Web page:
- 23 Oct 18
Earlier this year, with the release of their second album Joy Is An Act Of Resistance, Idles secured their spot as one of the most exciting bands in modern Britain. The ferocity of their music – which is a sort of off-shoot of punk rock but punk rock like you’ve never heard it before – is matched only by their unabashedly upbeat, positive social message.
Having been given the upgrade from Whelan’s to The Button Factory because of the high demand for their Dublin show, it’s plain to see that Irish audiences have latched on to Idles in a big way.
Entering the stage to the overture of ‘Colossus’ - the first song from the band’s new album - lead singer Joe Talbot paces the stage like he’s warming up for 12 rounds in the ring. To extend the metaphor, lead guitarist Mark Bowen looks like one of those old-time knuckle boxers with the handlebar moustache. They’re in fighting form, basically. The song itself is a monumental opener, which builds from its sinister drumbeats and repetitions of ‘Goes and it goes and it goes!’ to the breakdown, where the band rail against toxic masculinity (‘I don’t wanna be your man’) and discrimination (‘I’m like Stone Cold Steve Austen!/I put homophobes in coffins!’).
The tone is set nicely for the evening. They follow up with ‘Never Fight A Man With A Perm’, which has arguably has the band’s best lyrics (‘You look like a walking thyroid/You're not a man, you're a gland/You're one big neck with sausage hands’), and keep up the relentless, pummelling riffs for ‘Mother’ – a song so hard-edged in its leftyism and feminism that it’d make any Middle English Tory or sexual abuser shit themselves on hearing it.
What makes Idles so refreshing is that they're categorical in their messages. “The NHS is the best thing to ever happen to Britain,” declares Joe Talbot before ‘Divide and Conquer’; immigrants are “beautiful”, he reminds us in ‘Danny Nedelko’; men shouldn’t be afraid to cry and share their feelings, he reasons in ‘Samaritans’; and the assertion that “Brexit is fucking terrible” is spat from the jungle bassline of ‘G.R.E.A.T’ at the belligerent group of ‘No' voters back home who don’t want to admit that something is very, very wrong with 'Great' Britain.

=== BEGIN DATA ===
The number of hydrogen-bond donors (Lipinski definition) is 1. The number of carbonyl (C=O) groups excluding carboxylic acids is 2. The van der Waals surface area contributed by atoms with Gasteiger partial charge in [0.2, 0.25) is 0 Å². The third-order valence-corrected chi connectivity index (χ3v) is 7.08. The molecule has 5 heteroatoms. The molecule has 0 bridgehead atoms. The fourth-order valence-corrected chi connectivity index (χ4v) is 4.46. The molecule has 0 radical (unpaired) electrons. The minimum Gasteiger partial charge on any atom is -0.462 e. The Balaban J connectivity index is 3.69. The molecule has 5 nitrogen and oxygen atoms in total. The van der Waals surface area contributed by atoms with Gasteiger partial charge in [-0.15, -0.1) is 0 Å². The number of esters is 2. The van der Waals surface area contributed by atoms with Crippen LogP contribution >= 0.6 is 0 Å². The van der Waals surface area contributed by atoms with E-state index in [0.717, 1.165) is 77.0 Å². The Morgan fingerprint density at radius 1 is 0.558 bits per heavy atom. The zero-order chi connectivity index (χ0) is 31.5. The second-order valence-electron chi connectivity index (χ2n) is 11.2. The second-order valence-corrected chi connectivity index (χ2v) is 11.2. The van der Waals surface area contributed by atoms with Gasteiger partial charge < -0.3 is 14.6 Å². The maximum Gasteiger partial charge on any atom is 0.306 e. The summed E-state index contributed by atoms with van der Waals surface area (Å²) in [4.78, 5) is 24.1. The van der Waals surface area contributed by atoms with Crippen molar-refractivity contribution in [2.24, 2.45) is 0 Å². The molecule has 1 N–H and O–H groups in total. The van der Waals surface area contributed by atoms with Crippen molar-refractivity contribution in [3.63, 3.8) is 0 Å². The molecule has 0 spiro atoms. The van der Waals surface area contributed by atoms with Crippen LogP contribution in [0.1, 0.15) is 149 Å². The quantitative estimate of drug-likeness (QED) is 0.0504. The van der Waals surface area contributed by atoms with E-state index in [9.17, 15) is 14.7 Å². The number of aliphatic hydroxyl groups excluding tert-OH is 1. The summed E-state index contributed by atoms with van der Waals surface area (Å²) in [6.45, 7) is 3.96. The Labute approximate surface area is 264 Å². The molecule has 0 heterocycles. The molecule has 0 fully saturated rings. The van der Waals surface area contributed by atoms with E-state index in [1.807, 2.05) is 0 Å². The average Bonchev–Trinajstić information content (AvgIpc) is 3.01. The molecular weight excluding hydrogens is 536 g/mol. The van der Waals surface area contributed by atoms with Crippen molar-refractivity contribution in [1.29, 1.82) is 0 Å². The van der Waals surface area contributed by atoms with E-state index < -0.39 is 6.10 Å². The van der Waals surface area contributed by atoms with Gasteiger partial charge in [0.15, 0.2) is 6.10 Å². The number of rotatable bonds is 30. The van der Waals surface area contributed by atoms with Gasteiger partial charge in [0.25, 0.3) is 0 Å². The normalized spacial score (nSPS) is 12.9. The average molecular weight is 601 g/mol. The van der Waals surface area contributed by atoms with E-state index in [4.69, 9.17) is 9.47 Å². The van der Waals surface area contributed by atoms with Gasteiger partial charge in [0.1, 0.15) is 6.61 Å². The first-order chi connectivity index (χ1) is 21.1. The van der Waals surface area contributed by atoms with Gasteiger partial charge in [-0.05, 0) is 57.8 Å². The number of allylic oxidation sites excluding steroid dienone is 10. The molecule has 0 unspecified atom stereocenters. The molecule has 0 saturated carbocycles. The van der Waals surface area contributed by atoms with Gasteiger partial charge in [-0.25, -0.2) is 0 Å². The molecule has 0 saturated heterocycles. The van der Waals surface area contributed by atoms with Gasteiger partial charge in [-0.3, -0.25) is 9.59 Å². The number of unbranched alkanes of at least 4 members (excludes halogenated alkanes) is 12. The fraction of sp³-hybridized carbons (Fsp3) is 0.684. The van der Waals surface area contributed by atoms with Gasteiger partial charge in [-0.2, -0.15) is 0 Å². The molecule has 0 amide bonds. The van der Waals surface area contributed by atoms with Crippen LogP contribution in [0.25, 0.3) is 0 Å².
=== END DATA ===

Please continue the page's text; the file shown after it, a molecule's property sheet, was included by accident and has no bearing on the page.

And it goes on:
It’s “a sort of off-shoot of punk rock” because the riffs and the raw, live energy might be familiar, but there’s no other punk gig in the world where you’re going to leave feeling like you’re self-esteem has been given a boost, or that you want to go out and help save the world or something. There’s also few punk gigs where you’d have a crowd who are so hospitable, where you’d have women crowd-surfing, safe in the knowledge that if anyone tried to get handsy or pull anything untoward, they’d rightly get their head knocked in.
On the matter of crowd-surfing, there’s a stage invasion during ‘Exeter’, an early track from the band’s first album Brutalism. It’s a mad scene, which ends with Joe Talbot parachuting about 20 or 30 people from the stage back into the crowd like some manic skydive instructor.
The night ends with the twin-loaded shotgun of a “fuck you” to class division on ‘Well Done’ and a “fuck you” to The Sun newspaper on ‘Rottweiler’. The band don’t do encores “cause they’re weird”. They don’t need to. They’ve thrown everything at The Button Factory over the space of 90 minutes and the frenzied, moshing, exhilarated crowd has probably been bruised and battered enough for one night…
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